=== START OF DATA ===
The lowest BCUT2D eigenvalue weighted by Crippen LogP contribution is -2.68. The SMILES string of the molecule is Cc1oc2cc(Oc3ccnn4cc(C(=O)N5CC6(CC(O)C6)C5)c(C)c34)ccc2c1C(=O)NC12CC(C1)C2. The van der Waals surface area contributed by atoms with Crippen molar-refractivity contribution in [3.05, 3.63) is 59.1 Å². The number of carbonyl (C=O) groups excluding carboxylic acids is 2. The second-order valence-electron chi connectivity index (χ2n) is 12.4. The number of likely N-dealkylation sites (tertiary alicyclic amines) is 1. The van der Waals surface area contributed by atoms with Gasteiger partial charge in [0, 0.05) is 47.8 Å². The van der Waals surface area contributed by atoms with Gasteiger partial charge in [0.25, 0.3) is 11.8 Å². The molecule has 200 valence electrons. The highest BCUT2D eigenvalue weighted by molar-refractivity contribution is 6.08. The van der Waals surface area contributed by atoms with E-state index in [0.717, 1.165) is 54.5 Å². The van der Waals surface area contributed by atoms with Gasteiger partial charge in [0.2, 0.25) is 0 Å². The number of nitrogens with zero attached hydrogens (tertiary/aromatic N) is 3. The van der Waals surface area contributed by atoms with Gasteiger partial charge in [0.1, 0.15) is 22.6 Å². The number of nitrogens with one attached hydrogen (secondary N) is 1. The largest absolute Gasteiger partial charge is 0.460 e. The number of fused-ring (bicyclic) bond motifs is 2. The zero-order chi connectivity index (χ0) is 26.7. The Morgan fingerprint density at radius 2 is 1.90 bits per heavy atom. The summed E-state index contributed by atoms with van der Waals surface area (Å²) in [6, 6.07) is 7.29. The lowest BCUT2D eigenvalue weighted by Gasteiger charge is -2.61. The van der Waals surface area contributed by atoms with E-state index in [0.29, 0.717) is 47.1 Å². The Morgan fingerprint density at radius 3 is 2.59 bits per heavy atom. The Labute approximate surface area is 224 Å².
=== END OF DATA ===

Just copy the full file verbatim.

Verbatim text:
The lowest BCUT2D eigenvalue weighted by Crippen LogP contribution is -2.68. The SMILES string of the molecule is Cc1oc2cc(Oc3ccnn4cc(C(=O)N5CC6(CC(O)C6)C5)c(C)c34)ccc2c1C(=O)NC12CC(C1)C2. The van der Waals surface area contributed by atoms with Crippen molar-refractivity contribution in [3.05, 3.63) is 59.1 Å². The number of carbonyl (C=O) groups excluding carboxylic acids is 2. The second-order valence-electron chi connectivity index (χ2n) is 12.4. The number of likely N-dealkylation sites (tertiary alicyclic amines) is 1. The van der Waals surface area contributed by atoms with Gasteiger partial charge in [0, 0.05) is 47.8 Å². The van der Waals surface area contributed by atoms with Gasteiger partial charge in [0.25, 0.3) is 11.8 Å². The molecule has 200 valence electrons. The highest BCUT2D eigenvalue weighted by molar-refractivity contribution is 6.08. The van der Waals surface area contributed by atoms with E-state index in [0.717, 1.165) is 54.5 Å². The van der Waals surface area contributed by atoms with Gasteiger partial charge in [0.2, 0.25) is 0 Å². The number of nitrogens with zero attached hydrogens (tertiary/aromatic N) is 3. The van der Waals surface area contributed by atoms with Gasteiger partial charge in [0.1, 0.15) is 22.6 Å². The number of nitrogens with one attached hydrogen (secondary N) is 1. The largest absolute Gasteiger partial charge is 0.460 e. The number of fused-ring (bicyclic) bond motifs is 2. The zero-order chi connectivity index (χ0) is 26.7. The Morgan fingerprint density at radius 2 is 1.90 bits per heavy atom. The summed E-state index contributed by atoms with van der Waals surface area (Å²) in [6, 6.07) is 7.29. The lowest BCUT2D eigenvalue weighted by Gasteiger charge is -2.61. The van der Waals surface area contributed by atoms with E-state index in [0.29, 0.717) is 47.1 Å². The Morgan fingerprint density at radius 3 is 2.59 bits per heavy atom. The Labute approximate surface area is 224 Å².